finally feeling better after a week or so with some odd flu like thing. ugh.

while jan has been soaking up everything she can about personality types, i have been reading up on type of an altogether different type. i would especially like to point(again) to christopher robbins' excellent articles over at webactism. most recently he has written about the differences between print and the web; with a closer look at how a font's character changes at different sizes.

elsewhere in the land of blog: brig does her best to keep the historical weblog record straight over at eatonweb; sylvain carle's a frog in the valley is a great bilingual tech-focused blog; and new media and pop culture author douglas rushkoff has started a weblog.

john “google obsession” hiler of microcontent wrote a little follow up on the text not bombs post below. john's insightful articles about blogs, google and journalism are quite fascinating; the man's got his finger on the pulse of this stuff.

and now i must go and see if my bicycle, which has sat neglected and exposed to the elements all winter, can be rescued and put to good use.




in an earlier post, i mentioned some methods you can use to get a site to come up higher in the search results at google(or almost any other search engine for that matter). nothing new or groundbreaking, just some simple use of text. but in the shadow of pageRank and googlebombs these simple things are often overlooked even though they work very well.

i offered these suggestions to my friend brig, along with some advice specific to the site she was working on. after the latest crawl and re-indexing by google, santacruzrealty.net has gone from number thirty-eight to the number one spot on google when you search for “santa cruz real estate.” during the same period her site did gather a couple more inbound links, so it is not possible to attribute all of the gain to these methods, but i am quite confident that they did have a substantial impact.

and so once again, some tips on text:

because logos and title banners are so widespread the alt text you choose can have a very big impact. search google for logo and you will see that by using that word in your alt text puts your page up against about 20 million other pages which use that word.

you also want to be consistent in the phrases you use. it may get a bit repetitive, but the search engines like that, up to a point. if the <title> and the first bit of text in your page both match the search phrase you are trying to key in on, you should have excellent results.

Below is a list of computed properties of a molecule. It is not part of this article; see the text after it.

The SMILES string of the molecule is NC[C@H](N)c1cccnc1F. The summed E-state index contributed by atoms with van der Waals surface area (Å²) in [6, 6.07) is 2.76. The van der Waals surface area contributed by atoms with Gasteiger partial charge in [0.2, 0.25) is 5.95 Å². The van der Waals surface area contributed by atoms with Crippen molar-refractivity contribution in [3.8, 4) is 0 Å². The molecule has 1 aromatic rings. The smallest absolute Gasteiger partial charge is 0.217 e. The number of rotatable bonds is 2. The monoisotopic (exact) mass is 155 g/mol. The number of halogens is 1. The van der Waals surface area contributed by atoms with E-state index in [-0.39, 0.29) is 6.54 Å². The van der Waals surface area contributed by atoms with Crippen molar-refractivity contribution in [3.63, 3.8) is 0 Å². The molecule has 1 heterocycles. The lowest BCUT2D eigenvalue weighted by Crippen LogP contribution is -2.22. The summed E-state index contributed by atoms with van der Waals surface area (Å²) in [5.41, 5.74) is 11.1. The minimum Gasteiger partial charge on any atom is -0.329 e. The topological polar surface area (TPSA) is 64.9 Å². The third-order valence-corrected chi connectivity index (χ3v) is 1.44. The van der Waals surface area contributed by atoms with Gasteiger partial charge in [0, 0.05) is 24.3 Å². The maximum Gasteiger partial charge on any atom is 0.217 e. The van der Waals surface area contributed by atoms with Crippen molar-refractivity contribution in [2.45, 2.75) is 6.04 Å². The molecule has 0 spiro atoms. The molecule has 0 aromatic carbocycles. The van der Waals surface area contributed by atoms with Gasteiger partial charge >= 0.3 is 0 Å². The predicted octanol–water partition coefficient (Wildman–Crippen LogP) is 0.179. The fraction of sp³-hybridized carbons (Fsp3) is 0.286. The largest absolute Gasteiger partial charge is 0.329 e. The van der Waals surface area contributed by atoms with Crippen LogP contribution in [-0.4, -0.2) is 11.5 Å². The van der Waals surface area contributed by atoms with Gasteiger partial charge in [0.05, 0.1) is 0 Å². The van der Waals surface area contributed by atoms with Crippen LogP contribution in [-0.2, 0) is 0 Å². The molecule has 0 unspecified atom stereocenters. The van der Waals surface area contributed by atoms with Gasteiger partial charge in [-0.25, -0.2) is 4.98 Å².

finally, spelling is important. as we all know there are definately a lot of spelling mistakes on the web; none of them will help you get found.



“We're sort of in the Hegelian synthesis of figuring out where the products go once they've encountered the reality of the marketplace.”

microsoft dumps hailstorm.



i'm sorry, but i'd rather die than not be able to read.

from the journal of difficult to reproduce events: fixed div + drop down menu + opera6.01/win95 =

oops that one's going over the fence! it's out of the ballpark folks!

this doesn't happen every time, but it sure is freaky when it does happen. (you may want to view these screen shots on the archives page, where you won't have those annoying title divs blocking your view.) a simplified test page is in the works. {note to self: the combo box also drops by one px when page is scrolled}



nofont, an experiment with words, communication, typography and letterforms. yum.

here's another interesting typography site, this time in french. i particularly liked their little history section.

it's interesting how many typography related sites depend on flash technology — it highlights one of the big limitations of html/css. then again, this is actually one of the great strengths of html/css — the exchange of written content is not dependent on stylistic elements. and that's why this site is best viewed in lynx 2.8.3.



so, this morning i went over to dmoz to look for something. when the page loaded i freaked - the microsoft directory project? copyright bill gates? took me a minute to remember what day it is. heh - that was funny. it looks like other people have noticed, dmoz is getting crushed under a heavy load now(9:30 am).

oh yes! this makes today a very good day indeed:

w3c is pleased to announce w3c mailing list search services. olivier thereaux of the w3c systems team developed the services based on namazu, a full text search engine.
here's the press release.


all original content is free for the taking.
help yourself.